Monday, July 21, 2014

Gone Fishin'

  Everyone we talk to around here in Key West that has been here a while says that it's unusually hot this year. The median high for Key West is 90 degrees, and the highs have hit that several times in the last few weeks, but those highs usually don't occur until August.

  Our marina doesn't have a pool, but they've roped off an area in a slip near the ship's store to be used as a "swimmin' hole", but in the photo, I'm laying on a raft in our own slip, something we do when we don't take out the boat or the dinghy. I use the hose to jet myself around in the slip. No need to paddle.
  We've been taking Swing Set out at least once a week to keep the cobwebs out. On our last outing, we cruised up to Newfound Harbor and dropped the dinghy to mingle with all the other boaters at Picnic Island.

  It was roughly a fifty mile round trip and we didn't get back to Stock Island until after dark, but we were treated to a nice sunset on the way back.
  The boat ran good, although the engine temperatures are still running on the high side, but I think I have a handle on it, knowing a better way to clean the heat exchangers next time.
  Meanwhile, the engines get flushed with fresh water when we return from running them, so buildup on the heat exchangers should be minimal.
  Last week, one of our boat neighbors took us out on his Boston Whaler for some fishing. We went out about ten miles directly south of Safe Harbor, getting into some 1000 foot deep blue Atlantic Ocean water, where we cruised the giant seagrass beds, trolling for whatever we could find feeding under them.
  We don't fish much, as you know from reading this blog, so anything we caught was exciting to us. We were using three rods with plugs, or artificial lures, each with line let out at different lengths.
  Our neighbor, Joey, wasn't too impressed with our catches, but we did catch two dolphin, two bonita, a jack, a snapper, and one other little fish we cut up for bait. Nothing was big enough for us to keep for eating though.
  We were about to give up and head for port when we got a strike and Rosie started reeling in the fish. She was having trouble getting the fish in, saying it was awfully hard, but I was attributing that to the fact that she was holding the rod handle under her arm instead of against her hip. Rosie ran out of gas as the fish came nearer to the boat and then she handed me the rod.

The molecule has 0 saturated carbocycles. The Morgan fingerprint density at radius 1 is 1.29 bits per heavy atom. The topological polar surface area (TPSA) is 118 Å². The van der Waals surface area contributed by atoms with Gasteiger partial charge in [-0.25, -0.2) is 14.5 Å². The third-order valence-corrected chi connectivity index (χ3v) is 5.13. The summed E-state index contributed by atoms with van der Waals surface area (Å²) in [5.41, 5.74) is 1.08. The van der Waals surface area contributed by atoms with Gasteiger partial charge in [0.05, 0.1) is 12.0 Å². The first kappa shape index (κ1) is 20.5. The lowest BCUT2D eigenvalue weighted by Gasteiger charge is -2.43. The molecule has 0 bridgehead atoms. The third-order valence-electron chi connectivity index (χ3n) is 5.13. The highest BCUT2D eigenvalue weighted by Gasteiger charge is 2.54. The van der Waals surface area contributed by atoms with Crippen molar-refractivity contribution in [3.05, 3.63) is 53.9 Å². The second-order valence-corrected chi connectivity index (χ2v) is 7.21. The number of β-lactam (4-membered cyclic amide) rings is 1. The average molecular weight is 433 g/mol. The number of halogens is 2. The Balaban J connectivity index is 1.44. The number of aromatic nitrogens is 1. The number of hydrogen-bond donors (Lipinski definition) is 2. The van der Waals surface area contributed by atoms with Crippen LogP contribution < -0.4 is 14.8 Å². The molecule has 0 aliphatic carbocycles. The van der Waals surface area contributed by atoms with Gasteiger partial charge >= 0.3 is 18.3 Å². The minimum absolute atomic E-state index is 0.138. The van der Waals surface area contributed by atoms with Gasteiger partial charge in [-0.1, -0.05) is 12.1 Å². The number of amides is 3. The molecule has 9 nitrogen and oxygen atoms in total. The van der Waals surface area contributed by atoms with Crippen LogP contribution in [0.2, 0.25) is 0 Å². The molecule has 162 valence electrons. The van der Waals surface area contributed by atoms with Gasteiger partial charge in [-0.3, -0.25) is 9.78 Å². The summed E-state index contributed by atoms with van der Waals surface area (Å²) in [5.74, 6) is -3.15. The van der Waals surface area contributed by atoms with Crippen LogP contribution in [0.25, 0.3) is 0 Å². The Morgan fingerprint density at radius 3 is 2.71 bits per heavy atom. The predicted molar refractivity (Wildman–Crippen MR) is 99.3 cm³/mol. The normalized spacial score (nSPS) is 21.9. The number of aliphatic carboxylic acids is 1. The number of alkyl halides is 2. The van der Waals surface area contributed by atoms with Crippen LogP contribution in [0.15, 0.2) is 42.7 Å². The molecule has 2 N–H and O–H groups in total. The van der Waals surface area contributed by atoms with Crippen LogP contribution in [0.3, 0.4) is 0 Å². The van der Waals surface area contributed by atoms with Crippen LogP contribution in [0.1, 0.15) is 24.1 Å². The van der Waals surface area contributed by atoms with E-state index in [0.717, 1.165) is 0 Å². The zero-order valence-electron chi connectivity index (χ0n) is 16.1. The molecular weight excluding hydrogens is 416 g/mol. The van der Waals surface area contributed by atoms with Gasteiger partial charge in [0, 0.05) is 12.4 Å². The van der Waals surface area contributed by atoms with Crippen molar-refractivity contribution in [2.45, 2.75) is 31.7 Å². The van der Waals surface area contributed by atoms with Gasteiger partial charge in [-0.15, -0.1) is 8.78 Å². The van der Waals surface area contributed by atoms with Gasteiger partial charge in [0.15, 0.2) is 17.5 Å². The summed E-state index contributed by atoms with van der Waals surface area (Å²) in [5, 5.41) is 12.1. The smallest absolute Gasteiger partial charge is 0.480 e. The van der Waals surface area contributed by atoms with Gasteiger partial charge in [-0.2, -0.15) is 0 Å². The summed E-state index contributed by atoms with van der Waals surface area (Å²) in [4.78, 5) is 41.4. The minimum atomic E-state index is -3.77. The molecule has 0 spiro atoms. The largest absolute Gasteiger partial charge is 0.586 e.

Holy Mackeral, and I mean it. It took me and our neighbor Joey two tries with the gaff to get a good sized King Mackeral into the ice chest, and not because it was so big, I had just never gaffed a fish before, nor had caught one even as big as it was.

  A squall was rolling in, so we headed to the barn with our fish in the ice chest. We hung it from the fishing cleaning station at the gas dock for the photo above, just like the big game fishermen that we are.
  It was only 20 pounds, but we yielded probably ten pounds of some nice eating fish. Joey only wanted a few filets, and we gave some other neighbors a couple filets, and we got to keep the rest.  The pink meat cooked up to a flaky white and was even more tasty than the last swordfish we cooked.
  Last Friday we put Holly in her carrier and we buzzed up to Geiger Key on the Zuma. We had a late lunch and did some sight seeing on the way back.

  The view from the Gieger Key Marina Tiki Bar is a nice one, and it's a good place to go for a quiet dinner or lunch. The owner also owns Hogfish and Roostica, two of our other favorite restaurants on Stock Island.

  Yesterday we loaded up the dinghy and took it out to the Boca Chica sandbar where we were met by some other new friends who brought their dinghies over too. They ran for cover later in the afternoon when the rain clouds starting rolling in, but we stayed until the rain began to fall, then high- tailed it into the harbor and headed straight for the aforementioned Hogfish Bar for an early dinner.

  A late afternoon rain will usually give way to some beautiful sunsets, and yesterday was no exception. We like the sunsets we can see from out at sea, but ones like this from the deck of Swing Set in our slip are pretty nice too.